Have just put it to the test today and done a sample run of 6 rounds. I used the Lee measuring spoon and used a factory PPU round to judge the AOL.
    These are my results.

    Name:  LoadingLeeLoader.jpg
Views: 143
Size:  540.5 KB

    I have loaded up some 50gr V-Max using H4895
    The load data from the Lee Modern Reloading Manual called for a powder charge between 25gr to 27.5gr
    I cheated and after I filled each measuring spoon I put it on the scales just to check it. I consistently got 25.9gr with a variation of less than 0.1gr either side. I am now sufficently happy with my spoon technique not to have to weigh it each spoon load in the future.
    .223 max AOL is 2.260 inches, the min AOL for this load is 2.210 inches. I set the die up using the factory round for reference using an eye-o-meter and managed a consistent AOL of 2.224 inches.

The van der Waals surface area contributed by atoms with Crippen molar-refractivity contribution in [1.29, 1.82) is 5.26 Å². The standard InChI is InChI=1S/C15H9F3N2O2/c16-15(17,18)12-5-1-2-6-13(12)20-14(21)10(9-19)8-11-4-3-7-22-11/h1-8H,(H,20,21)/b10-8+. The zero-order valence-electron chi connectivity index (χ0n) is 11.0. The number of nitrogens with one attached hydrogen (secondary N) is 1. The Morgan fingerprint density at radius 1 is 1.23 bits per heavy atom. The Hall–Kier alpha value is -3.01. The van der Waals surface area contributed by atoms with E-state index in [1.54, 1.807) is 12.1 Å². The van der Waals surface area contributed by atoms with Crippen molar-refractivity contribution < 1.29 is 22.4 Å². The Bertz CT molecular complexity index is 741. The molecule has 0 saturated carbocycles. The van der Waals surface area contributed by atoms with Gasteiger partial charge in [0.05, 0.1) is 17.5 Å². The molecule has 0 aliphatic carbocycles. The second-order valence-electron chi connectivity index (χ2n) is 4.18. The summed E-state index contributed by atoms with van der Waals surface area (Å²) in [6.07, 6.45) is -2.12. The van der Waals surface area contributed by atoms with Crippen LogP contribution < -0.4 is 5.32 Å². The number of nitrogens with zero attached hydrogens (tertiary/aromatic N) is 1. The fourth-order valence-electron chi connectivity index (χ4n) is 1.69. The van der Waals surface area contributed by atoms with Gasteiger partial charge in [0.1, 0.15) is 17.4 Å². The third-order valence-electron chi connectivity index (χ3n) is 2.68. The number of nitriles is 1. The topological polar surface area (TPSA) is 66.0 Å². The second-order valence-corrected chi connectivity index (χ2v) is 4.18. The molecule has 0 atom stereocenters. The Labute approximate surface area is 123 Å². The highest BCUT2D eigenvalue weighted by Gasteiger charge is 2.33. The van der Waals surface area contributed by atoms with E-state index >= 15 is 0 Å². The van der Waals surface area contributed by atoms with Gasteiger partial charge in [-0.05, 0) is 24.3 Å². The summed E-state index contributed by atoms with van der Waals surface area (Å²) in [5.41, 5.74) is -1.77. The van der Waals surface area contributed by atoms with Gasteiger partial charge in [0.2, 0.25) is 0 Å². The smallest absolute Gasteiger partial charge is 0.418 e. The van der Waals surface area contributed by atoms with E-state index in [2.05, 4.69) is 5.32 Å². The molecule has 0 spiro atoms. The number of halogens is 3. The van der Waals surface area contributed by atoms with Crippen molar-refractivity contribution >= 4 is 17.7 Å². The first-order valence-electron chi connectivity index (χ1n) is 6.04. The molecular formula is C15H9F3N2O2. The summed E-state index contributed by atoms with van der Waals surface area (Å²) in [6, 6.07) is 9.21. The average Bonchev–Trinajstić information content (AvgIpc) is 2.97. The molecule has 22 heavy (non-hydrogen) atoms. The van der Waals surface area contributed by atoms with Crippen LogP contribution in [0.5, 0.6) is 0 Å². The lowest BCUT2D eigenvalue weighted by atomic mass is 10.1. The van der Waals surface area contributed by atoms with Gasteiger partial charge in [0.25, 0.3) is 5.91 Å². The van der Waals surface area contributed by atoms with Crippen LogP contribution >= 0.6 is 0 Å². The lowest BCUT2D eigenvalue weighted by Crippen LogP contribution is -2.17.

I now have but to take them to the range and test the rounds. I don't have a chronograph but am more interested in a good consistant grouping.

    I have the reloading table with all the loading gear I need but I just like to have a very simple and easy and reliabe-consistant way to reload if needed.....that 'Prepper' side of me again.

    Oh, and the price of the Classic Lee Loader??? $68.00 or there abouts.

    Anyway, my 2 cents worth as to how one can start reloading very cheaply......I will now let other....and most likely more experienced and better informed.....forum members tell you why you shouldn't look at this option.

    Cheers
    Phil
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  6. #66
    Member zimmer's Avatar